Sears: "He's proven. He adds leadership. He's been there, done that. He's had success. I think all of us, including myself, I think we can all learn by watching how he runs his program and the success that he has. I think it's a nice added dimension to the conference, obviously to Montana, too. He's a great friend except for one day of the year when we battle it out. Lot of great experience and leadership for sure."
Barnum: "Professionalism. He's been FBS. He's been to all the different levels of college football and he's had success already. I know why they interview for head coaching jobs, I know why they say 'Head coaching experience required' because there's so much that you learn in that first time. He's already learned it at Montana. He made a run at it back then. I'm glad he's back. I know Timm Rosenbach (Montana's offensive coordinator). It'll be a different, tactical game. But playing Montana, that's not going to change. You've got Griz Nation. They're a proud program."
Walsh: "Everybody has a lot of respect for Bobby. I think there's a lot of mutual respect. No offense to some of the guys who are newer coaches, but there was a group of us that became good friends. It's a good atmosphere for college athletics because it broods the fact that, 'I respect you. You respect me.' The old thing about sportsmanship and those things. I think it's created by getting to know people and know who they are as people as well as coaches. I've gotten to know Bobby over the years and I have a lot of respect for him, not only as a football coach but as a person, a family man, a father."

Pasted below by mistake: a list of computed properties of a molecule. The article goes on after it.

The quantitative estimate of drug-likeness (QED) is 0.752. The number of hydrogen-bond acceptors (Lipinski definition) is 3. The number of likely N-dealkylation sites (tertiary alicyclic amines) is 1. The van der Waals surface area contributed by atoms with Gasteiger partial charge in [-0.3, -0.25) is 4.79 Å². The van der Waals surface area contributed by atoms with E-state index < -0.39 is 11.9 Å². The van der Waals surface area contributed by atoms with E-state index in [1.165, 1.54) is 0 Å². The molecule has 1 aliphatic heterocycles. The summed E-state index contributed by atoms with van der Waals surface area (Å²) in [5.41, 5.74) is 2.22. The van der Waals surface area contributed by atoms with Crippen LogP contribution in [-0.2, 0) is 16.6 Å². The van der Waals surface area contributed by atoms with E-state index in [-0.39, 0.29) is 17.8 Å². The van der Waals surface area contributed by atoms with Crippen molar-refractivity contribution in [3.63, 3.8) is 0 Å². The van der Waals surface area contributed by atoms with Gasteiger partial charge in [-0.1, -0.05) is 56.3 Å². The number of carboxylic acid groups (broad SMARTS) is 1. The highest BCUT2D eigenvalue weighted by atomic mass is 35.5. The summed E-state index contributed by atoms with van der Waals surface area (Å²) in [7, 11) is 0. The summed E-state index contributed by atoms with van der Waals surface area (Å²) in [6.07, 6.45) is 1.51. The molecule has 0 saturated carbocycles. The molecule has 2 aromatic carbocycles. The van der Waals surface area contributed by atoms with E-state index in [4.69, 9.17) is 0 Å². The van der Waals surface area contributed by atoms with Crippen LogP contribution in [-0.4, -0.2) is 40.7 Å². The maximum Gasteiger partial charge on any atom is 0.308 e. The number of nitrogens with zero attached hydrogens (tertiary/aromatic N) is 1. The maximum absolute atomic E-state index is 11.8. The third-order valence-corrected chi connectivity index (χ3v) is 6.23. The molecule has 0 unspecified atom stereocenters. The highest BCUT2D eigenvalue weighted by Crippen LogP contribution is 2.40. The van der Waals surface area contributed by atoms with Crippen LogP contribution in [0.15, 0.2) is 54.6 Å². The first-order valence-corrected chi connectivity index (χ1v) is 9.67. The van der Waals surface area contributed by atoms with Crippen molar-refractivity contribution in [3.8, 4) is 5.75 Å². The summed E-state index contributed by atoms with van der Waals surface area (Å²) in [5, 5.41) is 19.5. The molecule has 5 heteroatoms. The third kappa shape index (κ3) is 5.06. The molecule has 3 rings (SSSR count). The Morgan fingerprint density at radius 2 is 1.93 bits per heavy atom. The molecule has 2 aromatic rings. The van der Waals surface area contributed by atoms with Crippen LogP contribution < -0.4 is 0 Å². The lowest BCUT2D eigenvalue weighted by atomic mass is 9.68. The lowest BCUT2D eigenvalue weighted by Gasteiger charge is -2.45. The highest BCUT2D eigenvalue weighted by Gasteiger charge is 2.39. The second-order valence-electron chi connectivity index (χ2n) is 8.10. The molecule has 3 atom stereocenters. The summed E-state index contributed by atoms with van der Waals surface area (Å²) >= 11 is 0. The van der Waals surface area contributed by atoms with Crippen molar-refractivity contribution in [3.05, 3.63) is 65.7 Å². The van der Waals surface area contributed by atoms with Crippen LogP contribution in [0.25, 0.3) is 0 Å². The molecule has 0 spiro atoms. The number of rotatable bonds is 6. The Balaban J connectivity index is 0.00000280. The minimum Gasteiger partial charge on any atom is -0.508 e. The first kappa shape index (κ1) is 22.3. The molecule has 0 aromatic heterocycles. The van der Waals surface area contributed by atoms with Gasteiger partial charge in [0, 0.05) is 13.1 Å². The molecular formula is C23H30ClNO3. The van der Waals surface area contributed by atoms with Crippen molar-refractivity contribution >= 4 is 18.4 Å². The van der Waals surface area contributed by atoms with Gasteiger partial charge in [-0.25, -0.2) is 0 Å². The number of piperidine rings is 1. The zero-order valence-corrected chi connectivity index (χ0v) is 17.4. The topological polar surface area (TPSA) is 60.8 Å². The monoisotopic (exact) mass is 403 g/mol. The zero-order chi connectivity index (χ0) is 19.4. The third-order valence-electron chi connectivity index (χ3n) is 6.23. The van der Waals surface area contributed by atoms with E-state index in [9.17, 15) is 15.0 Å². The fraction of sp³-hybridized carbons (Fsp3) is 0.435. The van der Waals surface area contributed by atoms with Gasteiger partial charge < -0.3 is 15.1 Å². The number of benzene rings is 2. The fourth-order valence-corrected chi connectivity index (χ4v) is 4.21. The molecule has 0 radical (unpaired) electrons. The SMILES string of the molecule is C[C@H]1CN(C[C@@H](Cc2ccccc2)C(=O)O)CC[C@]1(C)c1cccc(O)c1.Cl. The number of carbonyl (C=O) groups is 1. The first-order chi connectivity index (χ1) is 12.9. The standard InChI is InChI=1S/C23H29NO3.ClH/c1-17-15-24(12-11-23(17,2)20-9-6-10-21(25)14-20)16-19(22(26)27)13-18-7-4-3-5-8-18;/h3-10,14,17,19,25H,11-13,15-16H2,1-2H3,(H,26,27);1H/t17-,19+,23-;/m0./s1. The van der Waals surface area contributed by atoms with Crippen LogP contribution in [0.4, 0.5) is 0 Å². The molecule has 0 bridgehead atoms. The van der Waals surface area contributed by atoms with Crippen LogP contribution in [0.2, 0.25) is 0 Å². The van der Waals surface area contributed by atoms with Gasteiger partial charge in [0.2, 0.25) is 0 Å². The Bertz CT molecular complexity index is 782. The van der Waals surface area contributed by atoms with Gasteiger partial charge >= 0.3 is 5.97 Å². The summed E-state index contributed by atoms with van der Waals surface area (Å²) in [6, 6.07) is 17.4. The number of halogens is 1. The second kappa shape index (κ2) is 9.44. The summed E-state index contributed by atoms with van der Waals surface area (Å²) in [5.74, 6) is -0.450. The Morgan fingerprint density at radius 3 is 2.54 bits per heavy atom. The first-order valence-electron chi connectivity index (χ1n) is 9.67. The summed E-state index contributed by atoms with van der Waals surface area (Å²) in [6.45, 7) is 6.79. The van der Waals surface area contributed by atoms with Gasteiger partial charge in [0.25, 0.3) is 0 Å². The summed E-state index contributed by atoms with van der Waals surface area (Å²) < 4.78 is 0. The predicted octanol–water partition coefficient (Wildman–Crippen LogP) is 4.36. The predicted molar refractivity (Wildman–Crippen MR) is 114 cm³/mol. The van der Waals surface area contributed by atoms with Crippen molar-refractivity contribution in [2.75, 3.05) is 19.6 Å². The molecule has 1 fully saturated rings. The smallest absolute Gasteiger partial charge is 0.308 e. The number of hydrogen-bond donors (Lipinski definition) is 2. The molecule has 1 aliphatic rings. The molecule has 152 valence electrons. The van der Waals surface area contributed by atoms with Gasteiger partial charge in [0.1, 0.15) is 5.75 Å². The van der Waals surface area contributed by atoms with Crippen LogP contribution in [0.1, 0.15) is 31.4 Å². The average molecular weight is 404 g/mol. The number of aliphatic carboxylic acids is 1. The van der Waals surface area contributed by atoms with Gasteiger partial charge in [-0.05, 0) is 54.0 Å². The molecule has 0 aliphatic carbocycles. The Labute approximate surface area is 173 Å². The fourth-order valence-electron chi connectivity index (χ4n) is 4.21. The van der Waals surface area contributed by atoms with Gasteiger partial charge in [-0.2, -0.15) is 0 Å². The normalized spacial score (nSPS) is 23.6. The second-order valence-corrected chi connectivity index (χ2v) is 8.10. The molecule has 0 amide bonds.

Warren: "He has a ton of experience and a ton of winning. He adds a winning culture. You have him and Dan Hawkins who have won, I don't know how many games now. Getting to compete against those type of coaches and you have Tim Walsh who's another guy that's been around. Paul Petrino. There's some great coaches in this conference and now Jay Hill is coming up as one of the new, young coaches. Each week you're getting a chance to challenge yourself against the latest schemes, the best schematic coaches, the best game-management coaches. It'll be exciting to see him, along with the other coaches in the conference."
Hawkins: "I think it's great. He brings a lot of credibility. He has a great resume, strong ties to Montana. Then you have Paul Petrino coming in as well. The experience level, the success level, the credentials, it ups the whole league. You start looking around here, there's darn good coaches with darn good resumes in this league."
Choate: "I think there's a lot of exceptional coaches in this league. The league's very different than when Coach Hauck was here originally. I think it'll be interesting to see how the changes within the conference maybe affect him more. I don't think he's going to be any different. I think he is who he is. He's got a success track record at that university and knows the brand of football he wants to play and how he wants to go about his business."
Petrino: "He's won in this league before, so he knows how to get it done. He's had experience. He has a bunch of Montana ties, so that's going to help greatly in recruiting. Everyone knows his family in that state. He's going to bring all sorts of experience and ties in all aspects. The Grizzlies are really lucky to have him back and he's going to do a great job there."